And yet. after a few months, I would go back to the library, check the book out again, and start all over from the beginning to try and finally finish it.  (I always had to re-start the book from the beginning every time.  For some reason, it never occurred to me to just try and pick off from where I left off last time.  In a sign that I was already very anal retentive even as a young boy, I thought that when you read a book you always had to go from the beginning to the end.)
            The farthest I ever got into the original book was when Jim sneaks back aboard the Hispaniola.  For anyone not acquainted with the story, this is about 3/4th of the way through the book, and I was almost finished with the story.  But I gave up there, and left the book unfinished.
            (To be fair to myself, this was a difficult read for a 7 year old.  Especially all the nautical terminology and descriptions were a bit much for a mid-western boy who had never even seen the ocean.  For example from chapter 25: “I had scarce gained a position on the bowspirit, when the flying jib flapped and filled upon the other tack, with a report like a gun.  The schooner trembled to her keel under the reverse; but the next moment, the other sails still drawing, the jib flapped back again, and hung idle.  This had nearly tossed me off into the sea; and now I lost no time, crawled back along the bowspirit, and tumbled head foremost on the deck.  I was on the lee side of the forecastle, and the mainsail, which was still drawing, concealed from me a certain portion of the after-deck. Not a soul was to be seen. The planks, which had not been swabbed since the mutiny, bore the print of many feet; and an empty bottle, broken by the neck, tumbled to and fro like a live thing in the scuppers.  Suddenly the Hispaniola came right into the wind.  The jibs behind me cracked aloud; the rubber slammed to; the whole ship gave a sickening heave and shudder, and at the same moment the main-boom swung inboard, the sheet groaning in the blocks, and showed me the lee after deck.” …et cetera )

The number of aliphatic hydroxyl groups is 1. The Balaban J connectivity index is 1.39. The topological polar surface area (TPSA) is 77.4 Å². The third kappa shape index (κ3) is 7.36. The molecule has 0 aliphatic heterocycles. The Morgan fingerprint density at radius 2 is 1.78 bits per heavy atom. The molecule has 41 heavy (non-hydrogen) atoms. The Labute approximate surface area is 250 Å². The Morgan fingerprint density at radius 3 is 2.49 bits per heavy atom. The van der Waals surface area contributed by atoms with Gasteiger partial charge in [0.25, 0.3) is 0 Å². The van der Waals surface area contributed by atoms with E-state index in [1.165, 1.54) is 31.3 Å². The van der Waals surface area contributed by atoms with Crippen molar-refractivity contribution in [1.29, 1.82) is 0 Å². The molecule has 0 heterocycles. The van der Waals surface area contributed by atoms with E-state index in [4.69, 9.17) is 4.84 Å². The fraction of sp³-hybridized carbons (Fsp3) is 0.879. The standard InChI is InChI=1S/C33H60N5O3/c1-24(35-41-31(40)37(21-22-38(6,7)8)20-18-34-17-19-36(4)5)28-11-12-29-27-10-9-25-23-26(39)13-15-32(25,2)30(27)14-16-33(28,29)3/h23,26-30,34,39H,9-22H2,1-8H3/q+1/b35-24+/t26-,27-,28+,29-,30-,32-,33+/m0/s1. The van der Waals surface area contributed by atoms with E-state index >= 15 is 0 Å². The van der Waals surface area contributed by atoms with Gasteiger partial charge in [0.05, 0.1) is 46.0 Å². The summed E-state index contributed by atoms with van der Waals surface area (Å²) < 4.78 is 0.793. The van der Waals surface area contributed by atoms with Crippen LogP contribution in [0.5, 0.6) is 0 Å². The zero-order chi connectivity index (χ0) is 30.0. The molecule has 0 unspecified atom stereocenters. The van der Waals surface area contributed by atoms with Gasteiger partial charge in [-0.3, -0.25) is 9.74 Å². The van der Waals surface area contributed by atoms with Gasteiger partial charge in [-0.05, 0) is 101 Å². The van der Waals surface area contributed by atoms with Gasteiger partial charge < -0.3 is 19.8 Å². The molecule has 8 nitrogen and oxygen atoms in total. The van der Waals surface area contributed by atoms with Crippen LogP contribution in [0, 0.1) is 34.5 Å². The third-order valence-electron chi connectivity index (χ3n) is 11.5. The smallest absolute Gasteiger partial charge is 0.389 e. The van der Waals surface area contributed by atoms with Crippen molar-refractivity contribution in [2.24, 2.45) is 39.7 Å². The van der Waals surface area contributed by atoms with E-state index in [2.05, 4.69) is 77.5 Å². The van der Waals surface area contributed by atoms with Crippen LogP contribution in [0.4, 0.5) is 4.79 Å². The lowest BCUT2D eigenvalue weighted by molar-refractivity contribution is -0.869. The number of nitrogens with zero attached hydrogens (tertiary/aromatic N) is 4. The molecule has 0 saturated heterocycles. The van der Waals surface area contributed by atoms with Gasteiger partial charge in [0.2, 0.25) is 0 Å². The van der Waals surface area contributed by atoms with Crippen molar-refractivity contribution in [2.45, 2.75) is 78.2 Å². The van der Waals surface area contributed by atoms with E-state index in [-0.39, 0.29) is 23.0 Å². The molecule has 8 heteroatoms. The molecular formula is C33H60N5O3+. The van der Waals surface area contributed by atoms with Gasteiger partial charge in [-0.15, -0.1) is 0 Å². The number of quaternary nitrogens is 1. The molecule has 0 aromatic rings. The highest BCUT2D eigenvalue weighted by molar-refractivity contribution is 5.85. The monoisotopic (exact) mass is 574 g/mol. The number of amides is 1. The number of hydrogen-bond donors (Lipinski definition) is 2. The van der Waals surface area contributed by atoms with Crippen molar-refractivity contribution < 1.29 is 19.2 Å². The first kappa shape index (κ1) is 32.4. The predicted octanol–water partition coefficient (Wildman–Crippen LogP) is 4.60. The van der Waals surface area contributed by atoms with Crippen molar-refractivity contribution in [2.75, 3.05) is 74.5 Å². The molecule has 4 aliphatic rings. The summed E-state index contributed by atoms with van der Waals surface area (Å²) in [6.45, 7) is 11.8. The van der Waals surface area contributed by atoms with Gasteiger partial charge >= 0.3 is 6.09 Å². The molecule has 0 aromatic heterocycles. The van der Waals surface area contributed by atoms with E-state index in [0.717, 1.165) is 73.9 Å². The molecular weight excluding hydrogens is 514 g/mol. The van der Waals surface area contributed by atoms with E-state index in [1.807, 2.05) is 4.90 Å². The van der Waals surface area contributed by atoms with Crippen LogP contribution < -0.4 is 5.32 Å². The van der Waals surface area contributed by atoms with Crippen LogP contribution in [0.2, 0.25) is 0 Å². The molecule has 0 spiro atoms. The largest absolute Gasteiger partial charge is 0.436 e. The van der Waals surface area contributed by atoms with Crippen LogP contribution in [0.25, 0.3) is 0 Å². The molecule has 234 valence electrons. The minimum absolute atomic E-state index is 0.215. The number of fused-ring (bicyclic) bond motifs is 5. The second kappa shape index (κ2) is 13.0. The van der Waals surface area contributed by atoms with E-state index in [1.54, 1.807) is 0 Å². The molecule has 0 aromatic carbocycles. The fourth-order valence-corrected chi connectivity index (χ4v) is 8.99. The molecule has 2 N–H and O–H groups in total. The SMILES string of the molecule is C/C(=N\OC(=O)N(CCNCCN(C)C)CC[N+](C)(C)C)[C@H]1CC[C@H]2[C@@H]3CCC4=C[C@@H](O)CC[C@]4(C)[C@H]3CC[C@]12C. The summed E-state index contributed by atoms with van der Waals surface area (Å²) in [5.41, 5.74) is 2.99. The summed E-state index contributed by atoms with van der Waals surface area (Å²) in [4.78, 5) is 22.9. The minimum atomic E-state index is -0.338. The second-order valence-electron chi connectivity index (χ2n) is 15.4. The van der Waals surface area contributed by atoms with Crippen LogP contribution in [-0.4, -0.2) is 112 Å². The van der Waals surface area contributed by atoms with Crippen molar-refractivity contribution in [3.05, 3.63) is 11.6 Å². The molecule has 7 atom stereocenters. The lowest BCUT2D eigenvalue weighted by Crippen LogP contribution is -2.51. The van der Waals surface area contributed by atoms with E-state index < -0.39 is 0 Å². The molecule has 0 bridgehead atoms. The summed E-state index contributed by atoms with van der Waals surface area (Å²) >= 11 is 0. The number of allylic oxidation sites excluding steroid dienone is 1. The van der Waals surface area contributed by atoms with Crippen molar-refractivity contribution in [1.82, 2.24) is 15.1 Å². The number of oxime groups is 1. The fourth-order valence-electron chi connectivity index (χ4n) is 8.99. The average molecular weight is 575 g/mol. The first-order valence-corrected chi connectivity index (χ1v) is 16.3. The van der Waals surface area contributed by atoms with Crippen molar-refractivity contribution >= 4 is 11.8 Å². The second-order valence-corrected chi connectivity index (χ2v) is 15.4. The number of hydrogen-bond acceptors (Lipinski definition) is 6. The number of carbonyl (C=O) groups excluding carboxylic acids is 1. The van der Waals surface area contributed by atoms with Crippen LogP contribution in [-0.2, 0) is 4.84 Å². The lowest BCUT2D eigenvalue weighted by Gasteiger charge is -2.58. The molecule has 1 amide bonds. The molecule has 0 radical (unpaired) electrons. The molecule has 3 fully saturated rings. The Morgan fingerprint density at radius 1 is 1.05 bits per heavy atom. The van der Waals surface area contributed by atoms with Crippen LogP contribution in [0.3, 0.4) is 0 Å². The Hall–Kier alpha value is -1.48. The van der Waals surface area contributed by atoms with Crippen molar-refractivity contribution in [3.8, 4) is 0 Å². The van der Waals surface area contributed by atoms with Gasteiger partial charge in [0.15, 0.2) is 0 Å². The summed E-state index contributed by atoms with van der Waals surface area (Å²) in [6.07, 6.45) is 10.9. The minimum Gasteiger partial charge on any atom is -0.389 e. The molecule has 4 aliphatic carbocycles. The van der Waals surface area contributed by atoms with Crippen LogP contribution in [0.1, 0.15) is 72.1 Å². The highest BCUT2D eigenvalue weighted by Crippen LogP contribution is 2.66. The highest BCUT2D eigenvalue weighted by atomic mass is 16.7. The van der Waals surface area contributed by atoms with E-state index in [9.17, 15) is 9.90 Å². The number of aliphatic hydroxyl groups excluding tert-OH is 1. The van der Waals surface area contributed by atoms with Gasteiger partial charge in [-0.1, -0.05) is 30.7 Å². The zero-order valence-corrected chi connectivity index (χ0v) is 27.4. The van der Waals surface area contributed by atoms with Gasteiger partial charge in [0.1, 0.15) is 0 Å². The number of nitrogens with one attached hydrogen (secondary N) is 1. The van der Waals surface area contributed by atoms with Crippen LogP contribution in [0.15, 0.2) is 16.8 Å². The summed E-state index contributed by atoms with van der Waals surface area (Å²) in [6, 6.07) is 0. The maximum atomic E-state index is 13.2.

And after that, I gave up on Treasure Island.  (After having nearly finished the book, I just didn’t have it in me to start all the way from the beginning again.) 
            I moved on to other Robert Louis Stevenson books instead.
            Around 3rd grade, I read Kidnapped (W) (a book I became interested in after having seen the Disney movie (W).) 
            Kidnapped I actually did manage to read to the end, although it was also more work than pleasure at the time, and I didn’t understand many parts of it.
            Around 5th grade, I tried to read Black Arrow (W), but also found it hard work, and lost interest in it half-way through.
            I ended up concluding that I liked Robert Louis Stevenson’s ideas a lot better than I liked his prose, and decided to leave it at that.

Why I Returned to This Book Now
          It’s always kind of bugged me that I never read to the end of Treasure Island.  And, having mentioned Treasure Island in a couple of posts recently, I decided that if I was going to go around calling Treasure Island one of my favorite books, the least I could do was to read it all the way through. 
            At the age of 35, this book no longer intimidates me the way it did when I was 6.  And when I was going on a holiday recently, I thought this would be the perfect kind of light-reading to throw in my backpack.

Why I’m Reviewing This Book
            Normally I only use this book review project for new reads, and not for books that I’ve re-read.
            This book is borderline, because only the last 75 pages was being read for the first time.
            But actually, even for the first 3/4s of the book, even though I had once upon a time read it before, after 30 years it had mostly faded in the memory, and I was probably due to re-read it anyway.  (I think my memory must be better suited to spoken words rather than written, because the fisher-price audio tape that accompanied the comic book version of Treasure Island I still remarkably well all these years later.  But Robert Louis Stevenson’s original words were largely forgotten.)

The Review
          First of all, as for the prose and readability, add Robert Louis Stevenson to the - long - list - of  - authors - with whom I struggled as a child, but who I now find remarkably easy and enjoyable as an adult.  I read the whole book in two days.  I found it an absolute pleasure from start to finish.

            Exactly what age is the perfect age for this book I’m not sure.  Especially since all children mature at different rates.  (No doubt there are people out there who could read and enjoy this book at a much earlier age than me.)  And I also suspect popular writing styles may have changed slightly over time, perhaps making this book less accessible to children than when it was first published in 1883.  But nowadays I’d probably put the ideal reader for this book at about 13 or 14. (Feel free to disagree with me.)
           
            As for the story:
            Right, well, if you read my lengthy pre-amble above, you know I’m obviously not approaching this book from the perspective of a blank-slate.  And I have enough childhood nostalgia for this story which makes it difficult to review it objectively.  (I mean, all reviews are subjective anyway, but….)